For example, take the first month of Q2 (April). 3-month T-bills were auctioned on April 12, 2022, and April 26, 2022, with average yields of 1.02 and 1.38, respectively. The average of those yields is 1.20, which is then rounded up to the nearest whole percentage – 2%. Accordingly, the prescribed rate of interest for loans made in Q3 (July – August) will be 2%.
The average T-bill yields are published by the Bank of Canada and can be found on their website. The 3-month T-bill auctions occur on alternating Tuesdays and the yields are released the next day.
The prescribed rate can never fall below 1%, as the average yield must always be rounded up to the nearest whole percentage.
The prescribed rate applicable to the entire period of a loan is the prescribed rate in effect at the time of the loan agreement. If a prescribed rate loan was made in January 2022, for example, when the rate was 1%, it would be unaffected by the prescribed rate subsequently rising to 2%.
The converse will also be true. A loan established when the prescribed rate is 2% will be unaffected by the prescribed rate falling to 1%. To access the lower rate, the borrower would need to repay the full amount of the loan and execute a new loan agreement. In Technical Interpretation TI 2002-0143985, the CRA suggested that this type of re-financing may trigger the attribution rules if the purported new loan is considered to merely be an extension of the prior loan. As such, substantive alterations to the terms of the arrangement may be necessary. Changes might be made to the parties, the principal of the loan, or the structure of the arrangement itself (e.g., the first loan may be from spouse to spouse, while the second loan is from a spouse to a trust, with a non-spouse trustee and a class of beneficiaries). Individuals considering such re-financing should first seek tax advice.
Example of effect of the climb from 1% to 2%
Assume Spouse A, who has a marginal rate of 50%, loans $2,000,000 to a trust in which her spouse and children, each who have a marginal rate of 25%, are beneficiaries. Further assume the annual return on investment of 6%, and a cost of investment of 0.8%, yielding a net annual return of $104,000.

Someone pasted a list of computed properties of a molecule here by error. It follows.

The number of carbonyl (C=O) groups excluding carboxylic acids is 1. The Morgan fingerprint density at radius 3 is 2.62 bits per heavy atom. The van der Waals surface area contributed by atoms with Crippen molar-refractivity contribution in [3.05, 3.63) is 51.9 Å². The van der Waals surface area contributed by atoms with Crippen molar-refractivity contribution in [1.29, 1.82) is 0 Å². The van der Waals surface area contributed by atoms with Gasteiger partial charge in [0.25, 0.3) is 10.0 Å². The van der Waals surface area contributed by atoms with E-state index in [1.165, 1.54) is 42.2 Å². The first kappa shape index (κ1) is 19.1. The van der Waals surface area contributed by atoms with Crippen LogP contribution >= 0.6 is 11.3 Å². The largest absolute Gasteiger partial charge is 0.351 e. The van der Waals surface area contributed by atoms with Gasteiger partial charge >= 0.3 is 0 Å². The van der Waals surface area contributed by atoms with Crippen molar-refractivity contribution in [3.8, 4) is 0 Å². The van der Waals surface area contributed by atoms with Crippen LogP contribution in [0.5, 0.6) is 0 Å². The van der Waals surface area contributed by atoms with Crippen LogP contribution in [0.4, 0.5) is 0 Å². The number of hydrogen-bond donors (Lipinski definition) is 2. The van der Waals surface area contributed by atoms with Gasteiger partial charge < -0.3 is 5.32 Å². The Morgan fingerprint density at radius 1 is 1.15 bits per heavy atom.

At a prescribed rate of 1%, $20,000 must be repaid as interest to the lender, Spouse A. The remaining $84,000 is distributed among the beneficiaries. After payment of 25% tax, the net income of the borrowers is $63,000.
At a prescribed rate of 2%, $40,000 must be repaid as interest, leaving $64,000 to be distributed among the beneficiaries. After payment of 25% tax, the net income of the borrowers is $48,000.
In each case, the amounts repaid to Spouse A as interest will be taxed at her 50% marginal rate.
The net income available to lower income beneficiaries is generally the most significant factor when calculating the potential tax savings. The value of a prescribed rate arrangement is affected significantly by a change in the prescribed rate.
Overall, a climb in the prescribed rate from 1% to 2% diminishes the value of a prescribed rate arrangement in two ways:
- The recipient of the loan must now generate more investment income to break even vis-à-vis the now 2% yearly interest that is payable to the lender and taxable at her high marginal rate. This increases the overall risk of the arrangement; and
- The borrowers receive less net income overall, thereby lowering the amount that is taxed at their lower marginal rates.
The content of this article is intended to provide a general guide to the subject matter. Specialist advice should be sought about your specific circumstances.